Gas may seem like a cheaper solution for heating your home, but is it really?

People often say that their existing gas or oil boilers are cheaper, which deters them from electric boilers, but what are the indirect costs of having a gas boiler? There are many, alongside the fact that they are simply unsustainable. Gas or oil may be immediately cheaper to the consumer, however we shouldn’t forget its cost to the environment- a cost which is far greater and long term than people want to believe.

Gas and oil are a finite resource which we mostly import from other countries, and when burnt, release greenhouse gases like carbon dioxide into our atmosphere. These gases damage the ozone layer of the earth’s atmosphere, making it more impermeable to UV rays from the sun. This results in less sunlight being reflected off the earth’s surface and back into space. This principle is what drives global warming, and in 2020 we are already feeling the impact of this through an increased frequency of extreme weather. Do we really want to continue the use of gas and oil if these are the detrimental consequences caused? Who actually pays for it?

The UK government have certainly taken this on board and have recently announced that gas boilers will be banned in all newly built homes by 2023, instead of the previously proposed date of 2025. Heating is the largest single source of carbon emissions in the UK, making up more than one-third of the total, so the government know that action must be taken sooner rather than later, in order to achieve their goal of net zero carbon emissions by 2050.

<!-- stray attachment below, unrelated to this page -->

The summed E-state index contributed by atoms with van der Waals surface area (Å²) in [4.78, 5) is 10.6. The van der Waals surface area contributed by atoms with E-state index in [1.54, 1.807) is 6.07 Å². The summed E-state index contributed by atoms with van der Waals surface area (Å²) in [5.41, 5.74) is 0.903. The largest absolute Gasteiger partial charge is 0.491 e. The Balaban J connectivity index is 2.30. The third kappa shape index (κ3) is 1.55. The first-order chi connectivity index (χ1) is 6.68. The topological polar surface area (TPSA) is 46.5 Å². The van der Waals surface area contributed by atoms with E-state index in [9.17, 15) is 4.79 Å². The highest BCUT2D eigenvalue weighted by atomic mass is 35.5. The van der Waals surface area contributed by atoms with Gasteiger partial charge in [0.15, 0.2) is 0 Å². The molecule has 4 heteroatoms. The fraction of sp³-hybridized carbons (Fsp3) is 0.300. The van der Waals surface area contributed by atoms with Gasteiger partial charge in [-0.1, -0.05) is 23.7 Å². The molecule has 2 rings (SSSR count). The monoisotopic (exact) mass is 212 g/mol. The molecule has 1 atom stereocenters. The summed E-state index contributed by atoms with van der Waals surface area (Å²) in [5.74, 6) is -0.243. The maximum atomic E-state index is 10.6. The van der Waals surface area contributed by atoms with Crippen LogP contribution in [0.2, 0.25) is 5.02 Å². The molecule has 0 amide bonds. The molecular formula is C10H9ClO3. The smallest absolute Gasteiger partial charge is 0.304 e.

So when people argue that gas is cheaper, we must pose the question of whether that singlehandedly makes it a better choice of fuel. There are indirect costs and consequences of a society reliant on gas boilers in their homes. Firstly, the government use taxpayer’s money to repair and fix damage caused by environmental disasters, which the use of gas boilers contribute towards. In the 2020 budget, the government announced that it will double its investment in flood and coastal defences in England to £5.2 billion over the next six years. Secondly, in major cities gas boilers are also a main source of nitrogen dioxide emissions. Decreasing air quality is only going to cause an increase in respiratory health conditions, which in turn increases the risk of premature death, leading to a rise in NHS costs.

The UK’s generation of electricity is already moving towards renewables and nuclear, which will increase air quality and the health of all Brits. Our energy security will also strengthen if we as a nation are able to meet our electricity demand without the need of imported fossil fuels. Furthermore, moving the ban of petrol and diesel car sales to a sooner 2030 is also another move as part of the prime minister’s green plan. If the government are showing clear signs of wanting to shift to a greener future, we must also support that by making greener choices ourselves, like the installation of electric boilers, so that we can all live more sustainable lives that not only benefit us, but benefit the planet.